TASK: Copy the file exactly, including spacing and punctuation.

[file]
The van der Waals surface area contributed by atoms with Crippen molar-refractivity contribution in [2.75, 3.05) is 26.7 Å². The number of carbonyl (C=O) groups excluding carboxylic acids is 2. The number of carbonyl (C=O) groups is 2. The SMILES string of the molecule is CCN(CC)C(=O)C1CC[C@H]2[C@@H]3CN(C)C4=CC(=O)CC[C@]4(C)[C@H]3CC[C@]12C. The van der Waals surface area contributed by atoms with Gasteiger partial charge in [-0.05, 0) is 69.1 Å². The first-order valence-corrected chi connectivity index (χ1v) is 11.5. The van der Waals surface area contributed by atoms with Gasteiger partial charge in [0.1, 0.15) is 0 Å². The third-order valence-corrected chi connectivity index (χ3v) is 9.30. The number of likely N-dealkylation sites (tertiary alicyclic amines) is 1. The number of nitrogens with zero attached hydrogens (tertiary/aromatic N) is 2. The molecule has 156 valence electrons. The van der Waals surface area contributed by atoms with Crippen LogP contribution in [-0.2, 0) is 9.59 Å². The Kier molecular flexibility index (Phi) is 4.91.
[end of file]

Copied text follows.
The van der Waals surface area contributed by atoms with Crippen molar-refractivity contribution in [2.75, 3.05) is 26.7 Å². The number of carbonyl (C=O) groups excluding carboxylic acids is 2. The number of carbonyl (C=O) groups is 2. The SMILES string of the molecule is CCN(CC)C(=O)C1CC[C@H]2[C@@H]3CN(C)C4=CC(=O)CC[C@]4(C)[C@H]3CC[C@]12C. The van der Waals surface area contributed by atoms with Gasteiger partial charge in [-0.05, 0) is 69.1 Å². The first-order valence-corrected chi connectivity index (χ1v) is 11.5. The van der Waals surface area contributed by atoms with Gasteiger partial charge in [0.1, 0.15) is 0 Å². The third-order valence-corrected chi connectivity index (χ3v) is 9.30. The number of likely N-dealkylation sites (tertiary alicyclic amines) is 1. The number of nitrogens with zero attached hydrogens (tertiary/aromatic N) is 2. The molecule has 156 valence electrons. The van der Waals surface area contributed by atoms with Crippen LogP contribution in [-0.2, 0) is 9.59 Å². The Kier molecular flexibility index (Phi) is 4.91.